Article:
"We understand IT's reticence to cut a purchase order," wrote Denise Culver, author of the report 40 BYOD Vendors, One Confusing Market. "These suites tend to lack clarity in terms of what they're called, how they're distinguished, and what they do and don't do."
At present, the BYOD market can be divided into three categories: mobile device management (MDM), mobile application management (MAM) and WLAN access control. Products in all three categories can generally be used on both employee-owned and corporate-owned devices, but the similarities end there.
Generally speaking, an MDM product manages devices. It can discover and provision devices, back up data and remotely wipe a device's hard drive, among other capabilities. A MAM manages what applications users can download and what data those applications can access based on predefined rules. A MAM product can also provide an organization-wide inventory of installed software and push out software updates when they're available. WLAN management or NAC products can enforce access controls on mobile devices that connect to the corporate wireless network, including both employee and guest access for laptops, smartphones and tablets.
While each of these categories are useful to help distinguish a product's features, the confusion lies in the frequent bleed-over of functionality from one category into the next--for instance, some MDM products have limited MAM features and vice versa.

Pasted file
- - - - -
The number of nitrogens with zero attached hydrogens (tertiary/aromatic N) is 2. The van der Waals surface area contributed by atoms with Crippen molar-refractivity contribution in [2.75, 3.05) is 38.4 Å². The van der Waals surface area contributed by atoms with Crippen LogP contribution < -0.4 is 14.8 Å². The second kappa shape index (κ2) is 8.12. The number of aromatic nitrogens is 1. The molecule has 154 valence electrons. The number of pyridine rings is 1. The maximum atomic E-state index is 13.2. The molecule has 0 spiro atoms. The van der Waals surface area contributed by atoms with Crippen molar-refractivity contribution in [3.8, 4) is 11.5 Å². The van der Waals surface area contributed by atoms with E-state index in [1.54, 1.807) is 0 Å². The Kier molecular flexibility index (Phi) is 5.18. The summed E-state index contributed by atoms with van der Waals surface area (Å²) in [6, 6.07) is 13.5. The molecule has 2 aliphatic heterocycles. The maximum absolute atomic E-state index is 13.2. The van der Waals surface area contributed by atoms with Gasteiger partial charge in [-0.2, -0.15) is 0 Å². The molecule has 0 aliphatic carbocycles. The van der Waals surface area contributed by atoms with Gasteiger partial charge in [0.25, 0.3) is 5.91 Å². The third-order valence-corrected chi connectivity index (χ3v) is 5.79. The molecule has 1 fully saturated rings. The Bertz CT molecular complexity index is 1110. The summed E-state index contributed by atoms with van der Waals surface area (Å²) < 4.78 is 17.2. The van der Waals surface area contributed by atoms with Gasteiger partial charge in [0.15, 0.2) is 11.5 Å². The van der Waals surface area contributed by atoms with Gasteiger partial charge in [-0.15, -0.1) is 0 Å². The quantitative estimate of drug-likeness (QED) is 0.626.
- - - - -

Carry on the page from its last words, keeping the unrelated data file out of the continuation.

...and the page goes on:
In the report, Culver and the InformationWeek Reports team queried 40 vendors about their mobility management products, and found that even the vendors themselves were unclear as to what differentiated the three categories of MAM and MDM, and whether BYOD is itself a category.
This is one reason why Lisa Phifer, president of consultancy Core Competence, told Culver that BYOD is such a deceptive descriptor for mobility security and management products. "'BYOD product' is an intentionally vague blanket term used by just about everybody, with any kind of product, to generate buyer interest," Phifer said in the report.
The takeaway? First, figure out exactly what problems you're trying to solve around mobile devices. When you're ready, investigate your options, ignore labels and compare the capabilities and functionality of the products, regardless of how they're marketed, the report recommended.
The report includes responses from 40 vendors on 23 capabilities.
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